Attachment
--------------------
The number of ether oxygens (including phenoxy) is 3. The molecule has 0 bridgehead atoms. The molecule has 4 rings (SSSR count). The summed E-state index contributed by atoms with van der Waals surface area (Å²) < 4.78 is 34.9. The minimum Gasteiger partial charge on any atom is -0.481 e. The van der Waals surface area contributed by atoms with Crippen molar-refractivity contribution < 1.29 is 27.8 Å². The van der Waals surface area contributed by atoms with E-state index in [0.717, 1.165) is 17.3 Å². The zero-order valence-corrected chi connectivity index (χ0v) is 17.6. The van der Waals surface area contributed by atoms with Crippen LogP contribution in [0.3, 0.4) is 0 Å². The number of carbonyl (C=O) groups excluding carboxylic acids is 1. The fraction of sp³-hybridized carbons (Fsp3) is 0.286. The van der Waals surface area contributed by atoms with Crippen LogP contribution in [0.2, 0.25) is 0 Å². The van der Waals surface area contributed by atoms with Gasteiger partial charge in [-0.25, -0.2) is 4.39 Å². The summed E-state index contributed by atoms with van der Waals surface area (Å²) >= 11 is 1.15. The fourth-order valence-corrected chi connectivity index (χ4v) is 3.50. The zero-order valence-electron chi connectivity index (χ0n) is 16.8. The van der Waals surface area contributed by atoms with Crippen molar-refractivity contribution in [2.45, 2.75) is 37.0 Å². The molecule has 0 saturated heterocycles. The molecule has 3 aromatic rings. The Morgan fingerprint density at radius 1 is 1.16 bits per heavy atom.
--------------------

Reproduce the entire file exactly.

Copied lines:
The number of ether oxygens (including phenoxy) is 3. The molecule has 0 bridgehead atoms. The molecule has 4 rings (SSSR count). The summed E-state index contributed by atoms with van der Waals surface area (Å²) < 4.78 is 34.9. The minimum Gasteiger partial charge on any atom is -0.481 e. The van der Waals surface area contributed by atoms with Crippen molar-refractivity contribution < 1.29 is 27.8 Å². The van der Waals surface area contributed by atoms with E-state index in [0.717, 1.165) is 17.3 Å². The zero-order valence-corrected chi connectivity index (χ0v) is 17.6. The van der Waals surface area contributed by atoms with Crippen LogP contribution in [0.3, 0.4) is 0 Å². The number of carbonyl (C=O) groups excluding carboxylic acids is 1. The fraction of sp³-hybridized carbons (Fsp3) is 0.286. The van der Waals surface area contributed by atoms with Crippen LogP contribution in [0.2, 0.25) is 0 Å². The van der Waals surface area contributed by atoms with Gasteiger partial charge in [-0.25, -0.2) is 4.39 Å². The summed E-state index contributed by atoms with van der Waals surface area (Å²) >= 11 is 1.15. The fourth-order valence-corrected chi connectivity index (χ4v) is 3.50. The zero-order valence-electron chi connectivity index (χ0n) is 16.8. The van der Waals surface area contributed by atoms with Crippen molar-refractivity contribution in [2.45, 2.75) is 37.0 Å². The molecule has 0 saturated heterocycles. The molecule has 3 aromatic rings. The Morgan fingerprint density at radius 1 is 1.16 bits per heavy atom.